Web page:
Among the bills that were passed and signed — most of them by bipartisan majorities in Congress — were gun-safety reforms, veterans’ health care and domestic computer chip funding and, along party lines, the climate, health and tax package known as the Inflation Reduction Act.

In August, over Republican objections, Biden also announced he was fulfilling a campaign promise and would forgive up to $10,000 of federal student debt and an additional $10,000 in debt for those who received Pell grants.

PHOTO: President Joe Biden attends an event on the South Lawn of the White House in Washington, Sept. 13, 2022.

President Joe Biden attends an event on the South Lawn of the White House in Washington, Sept. 13, 2022.

Bloomberg via Getty Images

His approval rating has rallied since a nadir in late July, according to FiveThirtyEight. As one example, according to a Quinnipiac University poll released in August, 40% of Americans approved of the job Biden has been doing compared to 52% who did not approve. This is up 9% from the last month.

Trump’s revenge tour succeeded

The former president made clear that he would use his endorsements during the primaries to try and oust the House Republicans who voted to impeach him after Jan. 6 — and he largely succeeded. Of the 10 Republicans who voted for impeachment, four retired, four lost their primaries to Trump-backed challengers and only two will move onto the general election.

The two Republicans who survived their primaries are Reps. David Valadao of California and Dan Newhouse of Washington state.

Trump’s biggest target was Wyoming Rep. Liz Cheney, his biggest Republican critic and one of the lawmakers who has led the charge to prevent Trump from, in her words, ever holding office again. Cheney was handily defeated last month by Trump’s pick, attorney Harriet Hageman.

Democratic candidates dance around Biden

Even though Biden has seen notable improvement in his approval ratings, some Democratic candidates in battleground states still hesitated to campaign with the president.

In Ohio, Rep. Tim Ryan’s campaign told ABC News that they had not asked Biden or anyone from the White House to campaign with them.

In Wisconsin over the Labor Day weekend, Democratic Senate nominee and Lt. Gov. Mandela Barnes was absent as President Biden touted the power of union workers at a “Laborfest” in Milwaukee.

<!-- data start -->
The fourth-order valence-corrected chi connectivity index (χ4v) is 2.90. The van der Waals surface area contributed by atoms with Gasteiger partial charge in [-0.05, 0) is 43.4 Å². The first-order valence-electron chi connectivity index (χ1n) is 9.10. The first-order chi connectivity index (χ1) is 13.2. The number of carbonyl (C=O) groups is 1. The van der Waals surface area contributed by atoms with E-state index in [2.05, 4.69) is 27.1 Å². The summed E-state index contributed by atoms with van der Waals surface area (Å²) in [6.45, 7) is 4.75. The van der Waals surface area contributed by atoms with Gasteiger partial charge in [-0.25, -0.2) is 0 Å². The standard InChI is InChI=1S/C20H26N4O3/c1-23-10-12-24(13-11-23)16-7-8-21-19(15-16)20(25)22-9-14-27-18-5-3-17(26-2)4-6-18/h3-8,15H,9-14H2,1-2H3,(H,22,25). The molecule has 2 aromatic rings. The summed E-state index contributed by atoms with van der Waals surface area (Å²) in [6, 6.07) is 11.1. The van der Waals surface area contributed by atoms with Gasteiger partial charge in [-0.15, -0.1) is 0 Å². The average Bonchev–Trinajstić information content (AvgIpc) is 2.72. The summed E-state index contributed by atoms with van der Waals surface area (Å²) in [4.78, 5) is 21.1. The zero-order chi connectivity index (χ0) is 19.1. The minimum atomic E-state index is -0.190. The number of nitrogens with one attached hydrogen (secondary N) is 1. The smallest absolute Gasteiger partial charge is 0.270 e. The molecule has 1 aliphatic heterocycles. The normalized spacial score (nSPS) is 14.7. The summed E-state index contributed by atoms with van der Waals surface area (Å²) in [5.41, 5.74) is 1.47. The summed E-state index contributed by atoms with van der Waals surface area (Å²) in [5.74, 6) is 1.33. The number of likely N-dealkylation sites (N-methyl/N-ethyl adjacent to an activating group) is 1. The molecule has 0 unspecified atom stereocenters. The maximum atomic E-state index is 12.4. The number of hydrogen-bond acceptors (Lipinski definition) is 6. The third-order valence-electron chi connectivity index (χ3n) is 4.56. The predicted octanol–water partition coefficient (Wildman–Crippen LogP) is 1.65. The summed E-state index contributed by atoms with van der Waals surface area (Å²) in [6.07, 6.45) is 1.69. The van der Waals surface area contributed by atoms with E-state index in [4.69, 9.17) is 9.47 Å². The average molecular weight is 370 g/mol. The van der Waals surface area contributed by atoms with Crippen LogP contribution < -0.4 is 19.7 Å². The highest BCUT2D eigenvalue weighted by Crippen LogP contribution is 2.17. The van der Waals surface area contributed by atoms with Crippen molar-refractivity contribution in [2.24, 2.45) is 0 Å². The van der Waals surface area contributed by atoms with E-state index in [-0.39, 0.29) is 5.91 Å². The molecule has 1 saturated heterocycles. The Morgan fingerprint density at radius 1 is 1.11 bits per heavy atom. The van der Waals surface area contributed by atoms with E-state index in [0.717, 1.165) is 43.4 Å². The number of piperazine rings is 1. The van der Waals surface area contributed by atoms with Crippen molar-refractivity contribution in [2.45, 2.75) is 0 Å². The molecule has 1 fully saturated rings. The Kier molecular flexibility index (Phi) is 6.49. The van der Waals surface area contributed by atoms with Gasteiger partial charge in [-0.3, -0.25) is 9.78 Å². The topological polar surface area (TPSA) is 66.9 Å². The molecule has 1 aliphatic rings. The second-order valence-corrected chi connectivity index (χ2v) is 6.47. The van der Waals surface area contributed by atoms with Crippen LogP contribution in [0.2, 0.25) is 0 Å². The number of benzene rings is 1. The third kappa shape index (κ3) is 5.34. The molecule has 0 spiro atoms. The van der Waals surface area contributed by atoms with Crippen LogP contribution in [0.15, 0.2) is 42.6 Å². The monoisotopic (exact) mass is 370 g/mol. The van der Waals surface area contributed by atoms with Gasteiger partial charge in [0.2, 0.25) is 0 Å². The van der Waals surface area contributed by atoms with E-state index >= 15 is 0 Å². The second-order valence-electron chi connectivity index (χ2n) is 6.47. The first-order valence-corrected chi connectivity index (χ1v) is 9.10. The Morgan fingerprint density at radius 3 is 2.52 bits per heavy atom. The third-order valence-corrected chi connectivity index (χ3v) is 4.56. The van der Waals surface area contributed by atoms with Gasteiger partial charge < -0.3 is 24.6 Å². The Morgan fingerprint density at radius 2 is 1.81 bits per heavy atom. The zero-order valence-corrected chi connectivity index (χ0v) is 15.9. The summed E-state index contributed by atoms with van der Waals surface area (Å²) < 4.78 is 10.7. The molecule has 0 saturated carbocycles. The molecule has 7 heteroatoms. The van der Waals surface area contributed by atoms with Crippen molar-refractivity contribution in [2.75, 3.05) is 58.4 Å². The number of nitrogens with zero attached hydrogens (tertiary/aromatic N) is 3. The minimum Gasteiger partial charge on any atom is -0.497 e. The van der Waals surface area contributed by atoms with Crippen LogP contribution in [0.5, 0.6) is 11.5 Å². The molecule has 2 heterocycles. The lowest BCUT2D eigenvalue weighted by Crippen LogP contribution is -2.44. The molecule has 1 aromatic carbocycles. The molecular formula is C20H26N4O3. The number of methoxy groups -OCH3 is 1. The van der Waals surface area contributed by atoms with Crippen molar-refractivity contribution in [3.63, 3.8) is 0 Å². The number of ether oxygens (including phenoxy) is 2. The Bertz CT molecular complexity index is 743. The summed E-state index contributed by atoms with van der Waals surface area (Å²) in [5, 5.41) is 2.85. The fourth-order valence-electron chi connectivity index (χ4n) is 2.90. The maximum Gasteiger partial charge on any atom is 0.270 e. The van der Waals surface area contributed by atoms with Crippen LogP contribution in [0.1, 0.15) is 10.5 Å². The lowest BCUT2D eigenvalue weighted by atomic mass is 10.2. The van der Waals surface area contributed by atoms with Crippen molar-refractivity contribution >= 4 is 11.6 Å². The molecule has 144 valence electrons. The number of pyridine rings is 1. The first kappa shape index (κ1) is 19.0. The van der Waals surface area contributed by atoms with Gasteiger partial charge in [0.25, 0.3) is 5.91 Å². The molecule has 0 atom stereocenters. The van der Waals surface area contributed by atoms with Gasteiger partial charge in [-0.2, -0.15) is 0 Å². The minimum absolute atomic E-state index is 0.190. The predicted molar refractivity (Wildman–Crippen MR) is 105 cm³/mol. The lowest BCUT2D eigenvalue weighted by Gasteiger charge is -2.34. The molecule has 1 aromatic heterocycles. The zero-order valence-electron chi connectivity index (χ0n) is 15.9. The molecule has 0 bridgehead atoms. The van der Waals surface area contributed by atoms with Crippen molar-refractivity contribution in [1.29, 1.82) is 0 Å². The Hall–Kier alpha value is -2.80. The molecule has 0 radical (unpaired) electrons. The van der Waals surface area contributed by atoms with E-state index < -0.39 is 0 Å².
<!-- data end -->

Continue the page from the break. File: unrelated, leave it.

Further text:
Pennsylvania Attorney General Josh Shapiro, the Democrat running for governor, did not join Biden when he visited Pittsburgh during his Labor Day stop after appearing with Biden at an official White House event in Wilkes-Barre the previous week.

In May, Shapiro told CNN that he would “welcome” Biden in Pennsylvania to campaign for him, adding that he was “focused on running a race here in the Commonwealth of Pennsylvania, listening to the people of Washington County, not Washington, D.C.”

Inflation is still a major problem for voters

Trouble continued to brew for Biden with the latest inflation report, which showed prices were 8.3% higher in August compared to a year ago — higher than expected. Food, shelter, medical care and education were among the categories that increased over the month. But the price of gasoline did fall, alleviating what voters have said is a major concern.

Republicans seized on the persistently high inflation as Biden released a statement that responded to the report, contending that “it will take more time and resolve to bring inflation down.”

PHOTO: President Joe Biden attends an event on the South Lawn of the White House in Washington, Sept. 13, 2022.

President Joe Biden attends an event on the South Lawn of the White House in Washington, Sept. 13, 2022.

Bloomberg via Getty Images

The same day, Senate Republicans blasted the White House for celebrating the passage of the Inflation Reduction Act while inflation rates kept rising over last year.

“So they may be taking a victory lap at the White House but I can tell you one thing: The American people are not, because they are feeling the direct impact of this every single day,” Republican Whip John Thune said.

A recent ABC News/Ipsos poll showed that only 29% of Americans said they approved of the way Biden has been handling inflation — while 69% disapproved.

Republicans eye post-primary pivot

Heading into the general election, some firebrand Republicans who ran on Trump’s endorsement in swing states have started switching their tune on hot-button issues such as abortion.

In Pennsylvania, for example, state Sen. Doug Mastriano initially campaigned for the GOP nominee to be governor in part on a near-total ban on abortions — a portion of his platform he virtually stopped mentioning since winning the nomination.

Other Republican hopefuls downplayed their previous attacks on the 2020 race that Trump lost to Biden.

PHOTO: Doug Mastriano attends a rally in Wilkes-Barre, Pa., U.S., Sept. 3, 2022.

Doug Mastriano attends a rally in Wilkes-Barre, Pa., U.S., Sept. 3, 2022.

Andrew Kelly/Reuters

“If they want to be successful, they have to broaden their message,” Mike DuHaime, who helped former Republican Gov. Chris Christie twice get elected in New Jersey, previously told ABC News. “Yeah, you need the Republican base to be fired up — but you need to win over independents, and you need to win over some conservative, moderate Democrats. And you’re not going to do that by carrying Trump’s water about an election that happened two years ago. They need to move forward.”

In some key competitive races, candidates have rebranded their websites to appeal to more moderate voters, including removing their stances on abortion entirely. In North Carolina’s 13th Congressional District, GOP nominee Bo Hines, who proudly proclaimed that he was anti-abortion and touted his endorsement from Trump, has now removed both from the home page of his website.

“I think, many, many undecided voters won’t be tuning into this race until October,” DuHaime told ABC. “So, there’s certainly time. But you need to make that decision.”

ABC News’ Tal Axelrod, Gabe Ferris, Lalee Ibssa and Isabella Murray contributed to this report.